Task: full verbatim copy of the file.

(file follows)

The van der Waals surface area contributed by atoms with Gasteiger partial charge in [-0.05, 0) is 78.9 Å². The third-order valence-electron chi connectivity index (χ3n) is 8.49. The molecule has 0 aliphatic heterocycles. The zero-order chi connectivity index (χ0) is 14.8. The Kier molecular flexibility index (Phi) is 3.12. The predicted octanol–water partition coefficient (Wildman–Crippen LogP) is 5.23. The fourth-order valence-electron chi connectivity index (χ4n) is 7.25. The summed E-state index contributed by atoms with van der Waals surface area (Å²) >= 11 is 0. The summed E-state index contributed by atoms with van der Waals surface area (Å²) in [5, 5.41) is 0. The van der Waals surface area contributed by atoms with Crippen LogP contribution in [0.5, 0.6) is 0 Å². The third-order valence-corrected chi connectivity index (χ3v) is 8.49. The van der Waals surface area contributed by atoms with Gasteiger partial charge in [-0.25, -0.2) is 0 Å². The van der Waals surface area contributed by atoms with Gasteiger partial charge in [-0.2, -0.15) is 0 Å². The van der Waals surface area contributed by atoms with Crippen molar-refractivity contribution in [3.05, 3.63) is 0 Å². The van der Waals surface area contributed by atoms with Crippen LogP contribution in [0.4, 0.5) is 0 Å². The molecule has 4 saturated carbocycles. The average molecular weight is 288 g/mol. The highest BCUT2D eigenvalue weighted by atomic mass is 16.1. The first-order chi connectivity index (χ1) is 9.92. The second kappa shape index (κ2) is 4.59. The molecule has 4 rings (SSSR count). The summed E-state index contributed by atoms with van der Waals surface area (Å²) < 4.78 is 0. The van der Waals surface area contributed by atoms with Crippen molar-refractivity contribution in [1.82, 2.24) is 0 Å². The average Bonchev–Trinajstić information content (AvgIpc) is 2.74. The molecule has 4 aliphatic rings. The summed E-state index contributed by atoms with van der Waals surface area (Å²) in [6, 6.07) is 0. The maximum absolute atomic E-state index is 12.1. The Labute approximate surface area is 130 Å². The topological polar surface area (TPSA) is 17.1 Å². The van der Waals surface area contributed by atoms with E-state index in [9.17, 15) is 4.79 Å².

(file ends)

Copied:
The van der Waals surface area contributed by atoms with Gasteiger partial charge in [-0.05, 0) is 78.9 Å². The third-order valence-electron chi connectivity index (χ3n) is 8.49. The molecule has 0 aliphatic heterocycles. The zero-order chi connectivity index (χ0) is 14.8. The Kier molecular flexibility index (Phi) is 3.12. The predicted octanol–water partition coefficient (Wildman–Crippen LogP) is 5.23. The fourth-order valence-electron chi connectivity index (χ4n) is 7.25. The summed E-state index contributed by atoms with van der Waals surface area (Å²) >= 11 is 0. The summed E-state index contributed by atoms with van der Waals surface area (Å²) in [5, 5.41) is 0. The van der Waals surface area contributed by atoms with Crippen LogP contribution in [0.5, 0.6) is 0 Å². The third-order valence-corrected chi connectivity index (χ3v) is 8.49. The van der Waals surface area contributed by atoms with Gasteiger partial charge in [-0.25, -0.2) is 0 Å². The van der Waals surface area contributed by atoms with Gasteiger partial charge in [-0.2, -0.15) is 0 Å². The van der Waals surface area contributed by atoms with Crippen molar-refractivity contribution in [3.05, 3.63) is 0 Å². The van der Waals surface area contributed by atoms with Crippen LogP contribution in [0.4, 0.5) is 0 Å². The molecule has 4 saturated carbocycles. The average molecular weight is 288 g/mol. The highest BCUT2D eigenvalue weighted by atomic mass is 16.1. The first-order chi connectivity index (χ1) is 9.92. The second kappa shape index (κ2) is 4.59. The molecule has 4 rings (SSSR count). The summed E-state index contributed by atoms with van der Waals surface area (Å²) < 4.78 is 0. The van der Waals surface area contributed by atoms with Crippen molar-refractivity contribution in [1.82, 2.24) is 0 Å². The average Bonchev–Trinajstić information content (AvgIpc) is 2.74. The molecule has 4 aliphatic rings. The summed E-state index contributed by atoms with van der Waals surface area (Å²) in [6, 6.07) is 0. The maximum absolute atomic E-state index is 12.1. The Labute approximate surface area is 130 Å². The topological polar surface area (TPSA) is 17.1 Å². The van der Waals surface area contributed by atoms with E-state index in [9.17, 15) is 4.79 Å².